the difference between strong and weak spiritual leaders.
There are many practices to learn about leadership, many dimensions to the craft. But the difference between Christian leaders that are good at what they do and Christians that are not good at what they do is not generally just on the lists of practices, but in this one basic distinction: strong Christian leaders draw their sense of identity and calling only from God, weak Christian leaders draw their sense of identity and calling from somebody else.
When you know who you are in Christ Jesus, you can make tough calls when you need to make them. You can stand by a tough choice. But you can also choose not to retaliate, not to overreact, not to prove your point–because you are striving for obedience to God alone. Relentless focus on God’s voice is what makes you a compelling person with a vision worth following. And that is all.
A leader who does not draw their sense of worth and value from God alone can learn good leadership practices, and still even with a degree of success…and ultimately still not lead well. A person who doesn’t master the practices can make their life harder than it needs to be–but it is proven that people will follow a difficult leader who makes hard, counter-intuitive calls (and may not even be fundamentally likable), even when their technique is not perfect.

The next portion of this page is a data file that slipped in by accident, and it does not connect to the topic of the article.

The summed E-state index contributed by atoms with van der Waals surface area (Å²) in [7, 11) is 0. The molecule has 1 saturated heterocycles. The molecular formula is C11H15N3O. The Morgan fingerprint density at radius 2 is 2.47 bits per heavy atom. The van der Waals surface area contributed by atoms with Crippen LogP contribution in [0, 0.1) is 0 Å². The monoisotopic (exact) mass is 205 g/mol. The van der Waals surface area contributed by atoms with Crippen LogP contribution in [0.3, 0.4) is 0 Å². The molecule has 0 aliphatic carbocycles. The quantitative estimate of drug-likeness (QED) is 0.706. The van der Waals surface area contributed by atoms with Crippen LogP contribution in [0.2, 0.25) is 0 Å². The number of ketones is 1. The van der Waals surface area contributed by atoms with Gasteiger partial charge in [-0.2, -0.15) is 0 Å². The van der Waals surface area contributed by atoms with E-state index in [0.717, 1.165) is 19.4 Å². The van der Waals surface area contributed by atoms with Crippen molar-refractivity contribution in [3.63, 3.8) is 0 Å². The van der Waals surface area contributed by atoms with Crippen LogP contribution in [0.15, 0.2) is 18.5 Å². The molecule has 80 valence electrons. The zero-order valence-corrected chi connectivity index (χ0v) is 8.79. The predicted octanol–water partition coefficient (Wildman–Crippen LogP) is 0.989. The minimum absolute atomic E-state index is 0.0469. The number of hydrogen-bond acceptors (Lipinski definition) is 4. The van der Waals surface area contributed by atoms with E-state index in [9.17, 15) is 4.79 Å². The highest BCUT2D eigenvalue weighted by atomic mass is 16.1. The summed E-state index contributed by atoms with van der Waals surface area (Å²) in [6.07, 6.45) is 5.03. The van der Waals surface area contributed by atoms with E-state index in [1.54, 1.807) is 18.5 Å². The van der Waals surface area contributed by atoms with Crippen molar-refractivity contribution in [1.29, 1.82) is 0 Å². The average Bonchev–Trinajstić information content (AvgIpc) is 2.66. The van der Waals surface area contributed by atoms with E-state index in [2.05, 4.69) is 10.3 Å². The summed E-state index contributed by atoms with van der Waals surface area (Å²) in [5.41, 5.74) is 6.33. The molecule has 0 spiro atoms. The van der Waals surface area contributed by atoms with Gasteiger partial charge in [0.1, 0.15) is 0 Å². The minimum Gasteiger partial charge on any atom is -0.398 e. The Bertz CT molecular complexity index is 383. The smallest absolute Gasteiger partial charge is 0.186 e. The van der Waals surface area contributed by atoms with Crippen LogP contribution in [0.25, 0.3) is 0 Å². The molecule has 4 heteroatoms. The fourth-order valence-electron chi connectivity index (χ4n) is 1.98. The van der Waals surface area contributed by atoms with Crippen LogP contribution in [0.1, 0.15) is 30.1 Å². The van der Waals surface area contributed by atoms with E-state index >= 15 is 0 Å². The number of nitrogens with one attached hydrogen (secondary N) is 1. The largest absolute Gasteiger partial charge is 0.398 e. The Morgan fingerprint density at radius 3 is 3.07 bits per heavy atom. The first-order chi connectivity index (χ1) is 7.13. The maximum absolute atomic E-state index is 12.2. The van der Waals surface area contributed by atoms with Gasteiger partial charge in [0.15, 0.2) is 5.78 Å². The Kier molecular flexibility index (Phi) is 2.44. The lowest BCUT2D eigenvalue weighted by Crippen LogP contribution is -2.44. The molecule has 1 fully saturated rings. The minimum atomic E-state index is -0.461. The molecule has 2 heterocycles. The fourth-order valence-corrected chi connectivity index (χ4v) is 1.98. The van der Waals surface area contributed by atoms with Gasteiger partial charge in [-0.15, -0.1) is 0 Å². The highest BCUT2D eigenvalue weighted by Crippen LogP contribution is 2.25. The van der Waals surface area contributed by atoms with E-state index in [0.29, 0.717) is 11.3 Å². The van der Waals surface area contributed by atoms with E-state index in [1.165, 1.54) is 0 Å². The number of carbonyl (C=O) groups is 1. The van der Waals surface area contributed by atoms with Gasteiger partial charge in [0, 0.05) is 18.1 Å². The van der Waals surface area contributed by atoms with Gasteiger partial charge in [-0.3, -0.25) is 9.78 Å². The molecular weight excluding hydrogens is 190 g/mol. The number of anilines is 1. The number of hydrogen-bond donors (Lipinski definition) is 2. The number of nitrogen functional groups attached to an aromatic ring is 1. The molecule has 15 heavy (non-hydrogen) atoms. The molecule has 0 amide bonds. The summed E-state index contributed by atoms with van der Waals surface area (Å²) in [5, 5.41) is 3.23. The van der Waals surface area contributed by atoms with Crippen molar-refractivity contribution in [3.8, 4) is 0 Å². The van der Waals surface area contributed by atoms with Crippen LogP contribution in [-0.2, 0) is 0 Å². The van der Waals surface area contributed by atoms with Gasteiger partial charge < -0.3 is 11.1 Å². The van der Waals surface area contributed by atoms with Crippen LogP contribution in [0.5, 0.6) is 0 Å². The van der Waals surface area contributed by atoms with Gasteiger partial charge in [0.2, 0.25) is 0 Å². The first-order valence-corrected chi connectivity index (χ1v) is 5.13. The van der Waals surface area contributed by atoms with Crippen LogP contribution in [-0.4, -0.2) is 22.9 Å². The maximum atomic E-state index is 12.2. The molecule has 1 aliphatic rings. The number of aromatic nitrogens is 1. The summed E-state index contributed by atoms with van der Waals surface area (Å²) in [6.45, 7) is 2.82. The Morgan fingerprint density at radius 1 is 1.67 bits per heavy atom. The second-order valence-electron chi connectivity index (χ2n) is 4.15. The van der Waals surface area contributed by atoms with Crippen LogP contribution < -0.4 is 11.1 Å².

You think I’m oversimplifying this, don’t you? I am not. It’s the whole ballgame.
I want to be attentive to leadership principles and always have a lot to learn. But I want to be most attentive to knowing God–not because I’m afraid that if I don’t have my quiet time He will not bless my ministry or let me run off with a hooker from Topeka, but because the pursuit of Him is all that matters. Get a man or woman drunk on love for God and charging after Him like a rhino, not out of legalism but near blood-lust for the presence of God, and somebody is going to follow…and something good is going to happen.
Moses didn’t have books written by CEO’s who became Christians and started going to Church (and I’m not hating on that), but he proves my point. I’m glad for resources that help me run a team more smoothly, and I use them. But I’m a trailblazer who wants to walk across the Red Sea while God holds back the waters, and Jack Welch hasn’t done that. So knowing God well (which in turn means I’ll know who I am) is ultimately what it’s all about.